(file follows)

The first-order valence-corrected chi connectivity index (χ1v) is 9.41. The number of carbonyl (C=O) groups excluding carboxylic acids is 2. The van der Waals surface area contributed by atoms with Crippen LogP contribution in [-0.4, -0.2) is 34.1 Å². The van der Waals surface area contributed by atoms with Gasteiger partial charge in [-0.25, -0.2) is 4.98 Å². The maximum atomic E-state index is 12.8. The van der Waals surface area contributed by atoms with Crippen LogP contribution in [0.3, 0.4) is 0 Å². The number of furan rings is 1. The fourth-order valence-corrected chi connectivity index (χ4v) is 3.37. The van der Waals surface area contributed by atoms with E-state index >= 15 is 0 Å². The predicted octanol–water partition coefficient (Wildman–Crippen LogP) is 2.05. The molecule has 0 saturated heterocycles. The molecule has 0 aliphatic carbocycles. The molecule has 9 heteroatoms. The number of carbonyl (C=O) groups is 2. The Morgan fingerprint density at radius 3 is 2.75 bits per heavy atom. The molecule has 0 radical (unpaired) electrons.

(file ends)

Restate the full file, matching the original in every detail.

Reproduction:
The first-order valence-corrected chi connectivity index (χ1v) is 9.41. The number of carbonyl (C=O) groups excluding carboxylic acids is 2. The van der Waals surface area contributed by atoms with Crippen LogP contribution in [-0.4, -0.2) is 34.1 Å². The van der Waals surface area contributed by atoms with Gasteiger partial charge in [-0.25, -0.2) is 4.98 Å². The maximum atomic E-state index is 12.8. The van der Waals surface area contributed by atoms with Crippen LogP contribution in [0.3, 0.4) is 0 Å². The number of furan rings is 1. The fourth-order valence-corrected chi connectivity index (χ4v) is 3.37. The van der Waals surface area contributed by atoms with E-state index >= 15 is 0 Å². The predicted octanol–water partition coefficient (Wildman–Crippen LogP) is 2.05. The molecule has 0 saturated heterocycles. The molecule has 0 aliphatic carbocycles. The molecule has 9 heteroatoms. The number of carbonyl (C=O) groups is 2. The Morgan fingerprint density at radius 3 is 2.75 bits per heavy atom. The molecule has 0 radical (unpaired) electrons.